Jack Bailey, 72, who crowned more than 5,000 women in 20 years as host of the radio and television show, "Queen for a Day," died of cancer Friday in a hospital in Santa Monica, Calif.

He hosted the long-running day-time series from 1944 to 1964. He started each show with the the question, "Would you like to be queen for a day?"

The popular show, which made its debut on radio in 1945, featured five contestants each day who were selected from the audience.

Mr. Bailey would encourage them to tell why they wanted to win the title and prize money. Their stories usually involved helping a poor or ailing family member or friend. The winner was picked by studio applause.

After "Queen for a Day" left the air in the mid-1960s, Mr. Bailey traveled with a score of stage productions including "Hello Dolly," "Sound of Music" and "The Music Man." He also appeared on several television programs, such as "Gunsmoke," "Ironside," and a variety of talk shows.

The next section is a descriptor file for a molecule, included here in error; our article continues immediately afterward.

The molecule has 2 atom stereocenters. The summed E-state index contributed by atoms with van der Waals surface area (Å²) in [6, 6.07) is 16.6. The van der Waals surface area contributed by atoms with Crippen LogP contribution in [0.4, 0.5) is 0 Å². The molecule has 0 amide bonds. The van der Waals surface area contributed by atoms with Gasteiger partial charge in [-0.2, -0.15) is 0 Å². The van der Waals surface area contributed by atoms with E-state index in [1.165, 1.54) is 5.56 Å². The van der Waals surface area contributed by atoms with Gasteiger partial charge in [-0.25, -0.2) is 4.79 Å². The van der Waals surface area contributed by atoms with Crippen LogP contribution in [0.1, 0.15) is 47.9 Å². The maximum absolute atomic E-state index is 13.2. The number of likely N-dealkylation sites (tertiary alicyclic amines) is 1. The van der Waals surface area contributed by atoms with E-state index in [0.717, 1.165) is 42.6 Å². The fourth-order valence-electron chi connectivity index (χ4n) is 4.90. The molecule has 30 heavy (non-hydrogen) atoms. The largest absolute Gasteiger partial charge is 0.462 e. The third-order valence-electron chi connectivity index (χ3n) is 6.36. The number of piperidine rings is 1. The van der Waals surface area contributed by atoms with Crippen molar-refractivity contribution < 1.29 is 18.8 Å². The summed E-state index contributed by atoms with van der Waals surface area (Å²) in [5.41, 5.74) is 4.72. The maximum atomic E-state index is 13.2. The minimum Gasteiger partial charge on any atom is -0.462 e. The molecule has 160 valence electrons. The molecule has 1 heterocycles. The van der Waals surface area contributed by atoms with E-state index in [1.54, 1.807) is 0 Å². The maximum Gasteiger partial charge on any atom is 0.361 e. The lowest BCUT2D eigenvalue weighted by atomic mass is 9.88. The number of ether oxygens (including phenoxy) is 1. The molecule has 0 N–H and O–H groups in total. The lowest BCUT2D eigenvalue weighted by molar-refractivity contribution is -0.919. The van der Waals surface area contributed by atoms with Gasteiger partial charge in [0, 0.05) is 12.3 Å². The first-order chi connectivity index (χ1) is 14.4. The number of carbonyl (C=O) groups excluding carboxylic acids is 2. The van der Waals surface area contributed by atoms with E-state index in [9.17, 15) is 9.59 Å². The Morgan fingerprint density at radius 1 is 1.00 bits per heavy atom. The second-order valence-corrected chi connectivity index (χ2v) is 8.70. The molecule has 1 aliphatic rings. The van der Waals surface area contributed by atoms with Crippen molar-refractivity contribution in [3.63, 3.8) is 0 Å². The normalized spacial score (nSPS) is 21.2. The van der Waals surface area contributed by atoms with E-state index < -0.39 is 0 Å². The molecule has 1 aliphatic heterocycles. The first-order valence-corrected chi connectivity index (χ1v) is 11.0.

He was born in Hampton, Iowa. After directing musical comedy tent shows and barking for the World's Fair in Chicago in 1933, he went to Hollywood in the early 1940s. He was the announcer for such radio shows as "Ozzie and Harriet," Duffy's Tavern" and "Meet the Missus."

Mr. Bailey also did a stint on the game show, "Truth or Consequences."

His first wife, Carol, died in 1970. He is survived by his second wife, Jean, whom he married in 1972.